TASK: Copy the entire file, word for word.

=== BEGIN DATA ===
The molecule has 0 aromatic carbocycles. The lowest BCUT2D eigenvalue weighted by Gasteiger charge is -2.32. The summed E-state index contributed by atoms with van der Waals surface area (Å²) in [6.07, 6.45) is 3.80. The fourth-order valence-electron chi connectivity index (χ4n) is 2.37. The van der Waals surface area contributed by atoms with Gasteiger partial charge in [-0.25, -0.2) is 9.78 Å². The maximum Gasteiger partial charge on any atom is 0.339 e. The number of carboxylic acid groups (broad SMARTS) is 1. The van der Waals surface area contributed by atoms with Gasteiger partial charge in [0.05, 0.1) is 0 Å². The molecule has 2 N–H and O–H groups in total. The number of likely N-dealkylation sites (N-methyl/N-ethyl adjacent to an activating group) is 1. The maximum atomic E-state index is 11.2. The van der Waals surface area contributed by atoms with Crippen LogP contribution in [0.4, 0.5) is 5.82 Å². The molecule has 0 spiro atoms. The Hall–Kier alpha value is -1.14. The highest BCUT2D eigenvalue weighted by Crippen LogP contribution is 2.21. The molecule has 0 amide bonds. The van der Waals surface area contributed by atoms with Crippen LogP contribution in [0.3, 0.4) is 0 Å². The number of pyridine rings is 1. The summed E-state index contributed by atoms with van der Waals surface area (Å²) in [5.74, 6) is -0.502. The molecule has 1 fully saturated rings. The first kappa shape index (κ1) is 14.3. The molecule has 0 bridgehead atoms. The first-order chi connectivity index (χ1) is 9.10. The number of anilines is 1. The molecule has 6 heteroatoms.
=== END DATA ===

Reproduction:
The molecule has 0 aromatic carbocycles. The lowest BCUT2D eigenvalue weighted by Gasteiger charge is -2.32. The summed E-state index contributed by atoms with van der Waals surface area (Å²) in [6.07, 6.45) is 3.80. The fourth-order valence-electron chi connectivity index (χ4n) is 2.37. The van der Waals surface area contributed by atoms with Gasteiger partial charge in [-0.25, -0.2) is 9.78 Å². The maximum Gasteiger partial charge on any atom is 0.339 e. The number of carboxylic acid groups (broad SMARTS) is 1. The van der Waals surface area contributed by atoms with Gasteiger partial charge in [0.05, 0.1) is 0 Å². The molecule has 2 N–H and O–H groups in total. The number of likely N-dealkylation sites (N-methyl/N-ethyl adjacent to an activating group) is 1. The maximum atomic E-state index is 11.2. The van der Waals surface area contributed by atoms with Crippen LogP contribution in [0.4, 0.5) is 5.82 Å². The molecule has 0 spiro atoms. The Hall–Kier alpha value is -1.14. The highest BCUT2D eigenvalue weighted by Crippen LogP contribution is 2.21. The molecule has 0 amide bonds. The van der Waals surface area contributed by atoms with Crippen LogP contribution in [0.3, 0.4) is 0 Å². The number of pyridine rings is 1. The summed E-state index contributed by atoms with van der Waals surface area (Å²) in [5.74, 6) is -0.502. The molecule has 1 fully saturated rings. The first kappa shape index (κ1) is 14.3. The molecule has 0 bridgehead atoms. The first-order chi connectivity index (χ1) is 9.10. The number of anilines is 1. The molecule has 6 heteroatoms.